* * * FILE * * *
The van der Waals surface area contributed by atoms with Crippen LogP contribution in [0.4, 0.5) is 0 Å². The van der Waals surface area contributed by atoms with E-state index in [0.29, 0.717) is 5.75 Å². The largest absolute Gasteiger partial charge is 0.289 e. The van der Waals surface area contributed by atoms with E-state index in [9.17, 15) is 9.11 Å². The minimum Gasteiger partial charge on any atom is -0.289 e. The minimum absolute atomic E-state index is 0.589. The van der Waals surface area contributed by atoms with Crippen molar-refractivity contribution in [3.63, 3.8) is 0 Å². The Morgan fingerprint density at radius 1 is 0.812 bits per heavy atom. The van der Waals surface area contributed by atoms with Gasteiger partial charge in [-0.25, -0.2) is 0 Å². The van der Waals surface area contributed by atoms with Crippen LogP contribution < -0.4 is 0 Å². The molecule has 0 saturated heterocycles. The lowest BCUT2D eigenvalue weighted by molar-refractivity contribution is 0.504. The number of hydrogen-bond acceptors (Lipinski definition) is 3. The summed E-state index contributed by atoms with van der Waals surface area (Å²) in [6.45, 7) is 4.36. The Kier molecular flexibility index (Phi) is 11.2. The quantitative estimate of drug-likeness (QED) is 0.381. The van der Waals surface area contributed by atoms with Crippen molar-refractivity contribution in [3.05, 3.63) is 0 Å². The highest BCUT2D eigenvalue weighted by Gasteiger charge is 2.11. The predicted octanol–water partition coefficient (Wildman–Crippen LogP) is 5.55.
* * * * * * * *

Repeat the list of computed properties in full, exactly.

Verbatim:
The van der Waals surface area contributed by atoms with Crippen LogP contribution in [0.4, 0.5) is 0 Å². The van der Waals surface area contributed by atoms with E-state index in [0.29, 0.717) is 5.75 Å². The largest absolute Gasteiger partial charge is 0.289 e. The van der Waals surface area contributed by atoms with E-state index in [9.17, 15) is 9.11 Å². The minimum Gasteiger partial charge on any atom is -0.289 e. The minimum absolute atomic E-state index is 0.589. The van der Waals surface area contributed by atoms with Crippen molar-refractivity contribution in [3.63, 3.8) is 0 Å². The Morgan fingerprint density at radius 1 is 0.812 bits per heavy atom. The van der Waals surface area contributed by atoms with Gasteiger partial charge in [-0.25, -0.2) is 0 Å². The van der Waals surface area contributed by atoms with Crippen LogP contribution < -0.4 is 0 Å². The molecule has 0 saturated heterocycles. The lowest BCUT2D eigenvalue weighted by molar-refractivity contribution is 0.504. The number of hydrogen-bond acceptors (Lipinski definition) is 3. The summed E-state index contributed by atoms with van der Waals surface area (Å²) in [6.45, 7) is 4.36. The Kier molecular flexibility index (Phi) is 11.2. The quantitative estimate of drug-likeness (QED) is 0.381. The van der Waals surface area contributed by atoms with Crippen molar-refractivity contribution in [3.05, 3.63) is 0 Å². The highest BCUT2D eigenvalue weighted by Gasteiger charge is 2.11. The predicted octanol–water partition coefficient (Wildman–Crippen LogP) is 5.55.